Students embed stem cells in sutures to enhance healing

By | July 21, 2009

Johns Hopkins biomedical engineering students have demonstrated a practical way to embed a patient’s own adult stem cells in the surgical thread that doctors use to repair serious orthopedic injuries such as ruptured tendons. The goal, the students said, is to enhance healing and reduce the likelihood of re-injury without changing the surgical procedure itself.

The project team — 10 undergraduates sponsored by Bioactive Surgical Inc., a Maryland medical technology company — won first place in the recent Design Day 2009 competition conducted by the university’s Department of Biomedical Engineering. In collaboration with orthopedic physicians, the students have begun testing the stem cell–bearing sutures in an animal model, paving the way for possible human trials within about five years.

The students believe this technology has great promise for the treatment of debilitating tendon, ligament and muscle injuries, often sports-related, that affect thousands of young and middle-aged adults annually. “Using sutures that carry stems cells to the injury site would not change the way surgeons repair the injury,” said Matt Rubashkin, the student team leader, “but we believe the stem cells will significantly speed up and improve the healing process. And because the stem cells will come from the patient, there should be no rejection problems.”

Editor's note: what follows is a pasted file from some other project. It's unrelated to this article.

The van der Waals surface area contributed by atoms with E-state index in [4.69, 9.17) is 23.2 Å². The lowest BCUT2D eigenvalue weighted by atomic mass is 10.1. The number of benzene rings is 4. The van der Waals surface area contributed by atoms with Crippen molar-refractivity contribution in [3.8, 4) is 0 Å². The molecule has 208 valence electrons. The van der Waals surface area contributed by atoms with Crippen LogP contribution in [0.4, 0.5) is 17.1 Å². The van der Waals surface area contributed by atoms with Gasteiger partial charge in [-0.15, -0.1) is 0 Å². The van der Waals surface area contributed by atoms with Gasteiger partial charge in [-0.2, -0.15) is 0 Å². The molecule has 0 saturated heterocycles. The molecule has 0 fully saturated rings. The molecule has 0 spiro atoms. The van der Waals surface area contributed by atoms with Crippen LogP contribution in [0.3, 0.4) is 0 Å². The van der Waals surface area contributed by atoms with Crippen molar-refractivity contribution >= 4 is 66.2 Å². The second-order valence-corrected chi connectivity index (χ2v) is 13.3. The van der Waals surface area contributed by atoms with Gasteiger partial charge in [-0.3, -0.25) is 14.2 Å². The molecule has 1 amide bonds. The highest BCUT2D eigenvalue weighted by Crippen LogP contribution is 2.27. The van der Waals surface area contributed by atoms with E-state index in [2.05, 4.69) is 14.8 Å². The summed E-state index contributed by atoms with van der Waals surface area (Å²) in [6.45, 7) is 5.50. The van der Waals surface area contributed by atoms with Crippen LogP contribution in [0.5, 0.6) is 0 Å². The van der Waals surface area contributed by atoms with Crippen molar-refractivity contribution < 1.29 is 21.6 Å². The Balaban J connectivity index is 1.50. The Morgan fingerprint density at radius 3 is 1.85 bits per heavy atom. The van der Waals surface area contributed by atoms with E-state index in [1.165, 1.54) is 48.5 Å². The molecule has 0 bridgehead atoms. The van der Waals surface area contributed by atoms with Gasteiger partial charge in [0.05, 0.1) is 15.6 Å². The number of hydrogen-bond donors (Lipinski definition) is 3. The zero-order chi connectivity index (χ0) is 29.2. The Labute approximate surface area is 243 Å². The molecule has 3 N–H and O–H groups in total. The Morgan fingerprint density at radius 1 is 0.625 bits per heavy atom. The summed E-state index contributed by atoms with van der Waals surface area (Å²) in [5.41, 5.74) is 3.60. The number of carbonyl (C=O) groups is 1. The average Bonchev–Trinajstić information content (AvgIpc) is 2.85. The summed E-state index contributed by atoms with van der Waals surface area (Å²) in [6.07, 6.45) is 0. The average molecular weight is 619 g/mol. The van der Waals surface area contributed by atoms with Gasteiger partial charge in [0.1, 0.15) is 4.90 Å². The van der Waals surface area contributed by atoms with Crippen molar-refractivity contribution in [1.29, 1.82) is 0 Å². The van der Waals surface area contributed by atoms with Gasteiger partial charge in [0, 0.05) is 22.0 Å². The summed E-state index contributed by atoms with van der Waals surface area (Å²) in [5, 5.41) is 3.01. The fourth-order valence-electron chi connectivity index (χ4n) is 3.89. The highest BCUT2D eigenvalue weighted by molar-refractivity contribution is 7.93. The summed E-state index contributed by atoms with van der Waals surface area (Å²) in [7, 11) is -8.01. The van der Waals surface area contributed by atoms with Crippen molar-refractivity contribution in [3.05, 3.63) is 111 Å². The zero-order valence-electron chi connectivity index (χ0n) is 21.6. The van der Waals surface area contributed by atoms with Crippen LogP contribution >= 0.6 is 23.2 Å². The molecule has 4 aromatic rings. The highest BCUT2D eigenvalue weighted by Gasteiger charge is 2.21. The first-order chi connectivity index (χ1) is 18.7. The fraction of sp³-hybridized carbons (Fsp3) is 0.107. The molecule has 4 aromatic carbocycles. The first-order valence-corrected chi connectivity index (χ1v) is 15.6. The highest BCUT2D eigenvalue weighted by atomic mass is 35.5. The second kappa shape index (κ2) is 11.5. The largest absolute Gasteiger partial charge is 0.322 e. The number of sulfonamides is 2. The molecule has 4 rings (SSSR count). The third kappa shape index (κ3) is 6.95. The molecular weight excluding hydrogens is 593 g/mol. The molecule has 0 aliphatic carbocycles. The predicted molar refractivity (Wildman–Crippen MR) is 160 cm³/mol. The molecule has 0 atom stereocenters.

The corporate sponsor, Bioactive Surgical, developed the patent-pending concept for a new way to embed stem cells in sutures during the surgical process. The company then enlisted the student team to assemble and test a prototype to demonstrate that the concept was sound. The undergraduates performed this work during the yearlong Design Team course, required by the school’s Biomedical Engineering Department.

The undergraduate team located a machine that could weave surgical thread in a way that would ensure the most effective delivery and long-term survival of the stem cells. The team conducted some aspects of the animal testing, although orthopedic physicians performed the surgical procedures. The students also prepared grant applications, seeking funding for additional testing of the technology, in collaboration with Bioactive Surgical.

via Students embed stem cells in sutures to enhance healing.

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